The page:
As always, I appreciated the volunteers because among other things they smiled dutifully at my lame attempts at humour as I passed, even though they must have been soaked and chilled to the bone. I continue to believe that it is easier to be a runner than a volunteer, but more noble to be the latter.
Yes, that's me under there.
I managed to stay more or less upright for the first half of the day, but heading back into the forest after the turnaround at 12.5k, I finally lost it and went down. My landing was soft and sloppy, like one of those slow motion films of a duck landing on the water, legs outstretched in front, wings flapping away. Naturally, the first thing I did was to look around and see if anyone else had seen me. But this is one of the advantages of being at the back of the pack: there are few people nearby.
By the end of the morning I was covered in mud and getting weary of losing my footing every two minutes, but I still finished smiling, with lots of energy to spare. I sprinted up the final hill to the finish line, ready (if not even remotely able) to do it all again.
It is a lovely thing to be running through a forest. The surface – when it is not as slick as quicksilver – is soft and yielding to the feet. The air is still and quiet. I believe that the nearness of the trees and other features makes it seem as if I am moving a lot faster than I am. Frankly, it is more fun than counting lampposts or stoplights along a city street.
Of course, I rarely see much of the scenery moving past me; I am too busy trying not to trip over anything. My eyes are always fixed on the path underneath my feet.  A trail race course could traverse a nudist resort and I probably wouldn’t notice.
Running trails is a full-body workout, every step requires a different landing, and my arms seem to be constantly flapping about in different directions to help me keep my balance. No elliptical trainer bends and twists my aging body so effectively.
I marvel at the people who can really move over a course like this (and there were many of them). Although I don’t aspire to any finish results above the bottom page, I would like to become a bit more efficient and confident in my trail running (and maybe fall a bit less).

Saturday, April 9, 2016

OMG Spring!

Around the Bay Road Race, Hamilton Ontario. April 3, 2016
The attraction and the caution of an outdoor athletic event is that is outdoors. The guys who created the Around the Bay 30k Race back in 1894 originally held it on Boxing Day; later it was moved to the end of March. So all who participate in it know to expect anything in the way of weather. Last year I remember being frozen to the brisket from a bitter wind as I ran the final 3 kilometres. This year promised something similar, with temperatures not expected to get above freezing all day.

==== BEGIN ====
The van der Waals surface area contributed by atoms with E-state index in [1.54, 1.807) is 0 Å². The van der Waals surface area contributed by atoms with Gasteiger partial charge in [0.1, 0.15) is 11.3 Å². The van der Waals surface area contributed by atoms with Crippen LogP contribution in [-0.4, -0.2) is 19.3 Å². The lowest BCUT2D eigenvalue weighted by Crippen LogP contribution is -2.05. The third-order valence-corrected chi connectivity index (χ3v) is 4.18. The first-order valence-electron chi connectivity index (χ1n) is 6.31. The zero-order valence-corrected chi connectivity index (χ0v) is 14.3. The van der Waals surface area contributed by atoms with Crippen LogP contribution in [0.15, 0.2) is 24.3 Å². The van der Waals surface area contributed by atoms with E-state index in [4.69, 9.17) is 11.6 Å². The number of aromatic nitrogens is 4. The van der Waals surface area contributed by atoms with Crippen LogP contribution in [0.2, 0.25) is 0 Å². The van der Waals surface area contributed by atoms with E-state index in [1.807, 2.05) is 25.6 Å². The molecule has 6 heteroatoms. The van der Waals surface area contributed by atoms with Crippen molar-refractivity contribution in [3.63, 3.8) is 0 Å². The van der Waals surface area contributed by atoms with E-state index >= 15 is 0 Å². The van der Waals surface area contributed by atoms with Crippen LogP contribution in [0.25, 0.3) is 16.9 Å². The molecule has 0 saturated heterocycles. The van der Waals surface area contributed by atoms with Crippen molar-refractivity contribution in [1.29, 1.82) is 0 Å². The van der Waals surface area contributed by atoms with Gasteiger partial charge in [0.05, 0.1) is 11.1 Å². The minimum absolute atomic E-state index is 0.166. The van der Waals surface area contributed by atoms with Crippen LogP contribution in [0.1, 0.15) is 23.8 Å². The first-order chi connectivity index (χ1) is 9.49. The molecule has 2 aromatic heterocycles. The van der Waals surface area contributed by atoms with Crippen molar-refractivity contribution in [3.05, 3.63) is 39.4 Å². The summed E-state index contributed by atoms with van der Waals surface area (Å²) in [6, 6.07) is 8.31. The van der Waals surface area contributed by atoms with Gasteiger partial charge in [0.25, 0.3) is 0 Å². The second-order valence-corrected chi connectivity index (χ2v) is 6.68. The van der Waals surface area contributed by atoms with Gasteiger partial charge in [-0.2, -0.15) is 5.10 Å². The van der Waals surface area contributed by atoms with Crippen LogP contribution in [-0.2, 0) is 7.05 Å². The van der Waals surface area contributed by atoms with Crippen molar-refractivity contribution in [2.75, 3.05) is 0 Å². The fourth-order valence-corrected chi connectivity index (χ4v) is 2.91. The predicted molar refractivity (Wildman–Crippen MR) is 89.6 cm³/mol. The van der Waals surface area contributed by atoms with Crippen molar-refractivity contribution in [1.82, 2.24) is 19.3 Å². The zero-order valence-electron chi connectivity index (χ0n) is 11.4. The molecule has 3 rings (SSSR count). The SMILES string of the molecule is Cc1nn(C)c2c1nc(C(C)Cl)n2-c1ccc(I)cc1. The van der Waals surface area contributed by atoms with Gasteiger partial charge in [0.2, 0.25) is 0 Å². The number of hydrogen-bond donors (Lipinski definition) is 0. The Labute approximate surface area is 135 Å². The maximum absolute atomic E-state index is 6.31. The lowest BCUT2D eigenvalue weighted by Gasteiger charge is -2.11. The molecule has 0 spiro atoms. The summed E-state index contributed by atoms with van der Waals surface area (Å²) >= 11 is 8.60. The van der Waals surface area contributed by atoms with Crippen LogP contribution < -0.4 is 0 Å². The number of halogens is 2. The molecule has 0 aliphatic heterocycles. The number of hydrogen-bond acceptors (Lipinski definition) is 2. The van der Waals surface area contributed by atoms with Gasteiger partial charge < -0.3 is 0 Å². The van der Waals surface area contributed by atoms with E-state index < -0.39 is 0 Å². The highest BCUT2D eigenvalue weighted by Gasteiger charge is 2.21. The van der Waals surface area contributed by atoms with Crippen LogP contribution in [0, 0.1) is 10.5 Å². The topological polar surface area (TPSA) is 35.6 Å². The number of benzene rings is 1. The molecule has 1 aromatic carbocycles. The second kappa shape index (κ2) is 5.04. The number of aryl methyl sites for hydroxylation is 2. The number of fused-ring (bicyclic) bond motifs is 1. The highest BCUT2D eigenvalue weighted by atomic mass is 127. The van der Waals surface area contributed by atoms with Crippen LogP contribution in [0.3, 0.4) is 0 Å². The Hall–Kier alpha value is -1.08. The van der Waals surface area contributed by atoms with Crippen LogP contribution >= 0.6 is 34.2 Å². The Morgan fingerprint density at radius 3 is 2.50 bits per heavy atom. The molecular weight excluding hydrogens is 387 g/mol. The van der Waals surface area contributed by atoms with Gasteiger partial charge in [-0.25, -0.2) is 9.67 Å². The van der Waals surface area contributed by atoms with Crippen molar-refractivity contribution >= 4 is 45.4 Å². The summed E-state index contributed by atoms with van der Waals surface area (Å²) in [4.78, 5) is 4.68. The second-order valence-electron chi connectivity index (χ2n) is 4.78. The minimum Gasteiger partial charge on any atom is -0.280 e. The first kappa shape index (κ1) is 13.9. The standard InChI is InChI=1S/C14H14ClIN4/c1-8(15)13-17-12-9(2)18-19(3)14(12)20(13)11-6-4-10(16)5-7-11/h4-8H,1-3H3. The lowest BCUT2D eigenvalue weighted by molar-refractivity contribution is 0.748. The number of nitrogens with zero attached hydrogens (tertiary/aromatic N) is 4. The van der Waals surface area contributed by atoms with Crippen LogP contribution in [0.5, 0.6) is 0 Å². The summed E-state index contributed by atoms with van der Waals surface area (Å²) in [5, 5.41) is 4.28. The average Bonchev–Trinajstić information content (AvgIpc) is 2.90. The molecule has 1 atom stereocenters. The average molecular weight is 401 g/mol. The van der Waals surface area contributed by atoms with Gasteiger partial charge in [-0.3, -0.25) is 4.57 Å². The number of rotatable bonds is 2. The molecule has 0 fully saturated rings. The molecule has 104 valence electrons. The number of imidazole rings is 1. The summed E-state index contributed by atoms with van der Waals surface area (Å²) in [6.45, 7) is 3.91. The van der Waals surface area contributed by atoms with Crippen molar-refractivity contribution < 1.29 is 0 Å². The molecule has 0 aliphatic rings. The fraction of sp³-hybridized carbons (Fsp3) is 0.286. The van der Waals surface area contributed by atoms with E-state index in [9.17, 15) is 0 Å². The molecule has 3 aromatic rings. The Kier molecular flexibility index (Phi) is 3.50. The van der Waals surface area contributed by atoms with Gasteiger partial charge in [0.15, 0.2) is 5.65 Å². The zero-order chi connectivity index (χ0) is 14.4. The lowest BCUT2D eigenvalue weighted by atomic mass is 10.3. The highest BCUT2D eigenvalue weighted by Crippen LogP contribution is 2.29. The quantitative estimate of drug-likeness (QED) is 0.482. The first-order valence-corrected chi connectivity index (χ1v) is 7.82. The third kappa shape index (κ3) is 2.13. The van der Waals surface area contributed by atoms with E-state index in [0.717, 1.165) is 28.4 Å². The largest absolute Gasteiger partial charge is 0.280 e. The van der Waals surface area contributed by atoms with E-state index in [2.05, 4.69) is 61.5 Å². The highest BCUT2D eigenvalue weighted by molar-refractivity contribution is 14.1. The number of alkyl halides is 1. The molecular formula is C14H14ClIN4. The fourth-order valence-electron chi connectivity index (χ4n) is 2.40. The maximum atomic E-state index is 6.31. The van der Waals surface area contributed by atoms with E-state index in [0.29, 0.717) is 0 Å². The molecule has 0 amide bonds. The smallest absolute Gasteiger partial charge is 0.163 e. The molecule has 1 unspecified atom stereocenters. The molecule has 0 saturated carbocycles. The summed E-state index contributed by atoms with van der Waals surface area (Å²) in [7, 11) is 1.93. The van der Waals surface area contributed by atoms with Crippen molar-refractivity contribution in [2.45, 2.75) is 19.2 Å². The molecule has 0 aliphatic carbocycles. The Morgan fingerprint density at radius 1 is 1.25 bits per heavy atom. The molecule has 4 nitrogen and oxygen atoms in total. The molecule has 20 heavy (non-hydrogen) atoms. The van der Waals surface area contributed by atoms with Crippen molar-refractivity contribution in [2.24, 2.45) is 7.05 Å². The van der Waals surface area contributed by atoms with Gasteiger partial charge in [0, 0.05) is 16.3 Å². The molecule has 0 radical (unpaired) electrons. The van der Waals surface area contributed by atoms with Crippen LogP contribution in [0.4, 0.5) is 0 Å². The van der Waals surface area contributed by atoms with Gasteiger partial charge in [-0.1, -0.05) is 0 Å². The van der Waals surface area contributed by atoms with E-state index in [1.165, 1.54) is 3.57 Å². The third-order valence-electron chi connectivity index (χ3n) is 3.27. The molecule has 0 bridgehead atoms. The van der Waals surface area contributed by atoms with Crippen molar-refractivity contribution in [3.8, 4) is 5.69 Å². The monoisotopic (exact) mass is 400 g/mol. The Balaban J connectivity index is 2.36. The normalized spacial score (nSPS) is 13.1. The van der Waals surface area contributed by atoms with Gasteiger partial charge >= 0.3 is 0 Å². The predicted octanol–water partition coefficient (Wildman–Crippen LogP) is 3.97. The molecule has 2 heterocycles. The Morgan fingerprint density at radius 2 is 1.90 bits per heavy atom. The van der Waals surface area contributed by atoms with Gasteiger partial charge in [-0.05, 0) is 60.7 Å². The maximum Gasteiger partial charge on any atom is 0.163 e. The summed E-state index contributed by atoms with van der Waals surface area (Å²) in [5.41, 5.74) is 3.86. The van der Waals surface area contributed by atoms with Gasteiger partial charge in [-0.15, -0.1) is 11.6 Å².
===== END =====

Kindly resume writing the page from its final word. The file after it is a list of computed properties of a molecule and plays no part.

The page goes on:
As I stood waiting to start the race, swathed in tights, warmup pants, layers of shirt, windproof jacket, gloves, and toque, I recalled that the last time I had run this distance was in Death Valley. That day the temperature reached 100 degrees Fahrenheit and I drank mega-quantities of liquid and put ice in my hat to keep cool and hydrated against the sun. I never stop marvelling that we possess bodies that can operate in such extremes.
Running from the start through the portlands of Hamilton down to Lake Ontario, I actually felt overdressed and overwarm as the wind was at our backs and the morning sun was in our faces. But I was philosophical.
This is nothing, I thought. I was plenty hotter than this in Death Valley.
The second 10 kilometres of the race takes runners along the shore of the lake, in the shadow of the Burlington Bay Skyway. Somehow this is never as picturesque as it sounds, and I always find this section a bit of a slog – heroic and cheery aid station volunteers notwithstanding. When the road turns away from the lake and begins to wind gently upward through the neighbourhoods of Burlington at 17k, I find a sense of relief from boredom.
It was along this section that I noticed this year a phenomenon that is certainly going to be more a part of road racing in years to come. Social media is invading the loneliness of the long distance runner.
Whereas I have always found a certain solitary peace and focus by running, the younger racers are making text messages and tweets part of the experience. I trotted past dozens of young girls shuffling along the road, eyes fixed on the tiny screens of their phones, thumbs at work like little pistons.
“OMG hills!!!! B glad u R not me LOL.”
Which way to the South Pole?
I started to stiffen up at around 25k, which I had expected. Along with the distance, the pavement was taking a toll on knees and quads after a winter of bouncy running on my treadmill. It probably didn’t help my glacial pace that I was wrapped in as much polar clothing as the Amundsen expedition.
The last stretch back into town was not as breezy as I had been expecting, and the Grim Reaper posing for selfies with the runners at 28k did not seem as grim as he had last year. The temperature indeed stayed south of freezing but the sun stayed mostly out for the duration and it was a sparkling day to be running. It was an outdoor event at the end of winter. Shorts and tank top definitely optional.
I felt that generally I ran a more evenly paced race this year. It was also more evenly slower. Even though there were a number of guys my age still out on the course as I trotted into the gloom of FirstOntario Centre and across the line, I think I could have picked it up just a bit the whole way. I was fully 25 minutes slower than I was when I  first ran the race 25 years ago. Symmetrical deterioration?
Still, it was only the first event of the year. OMG. Give urself a break.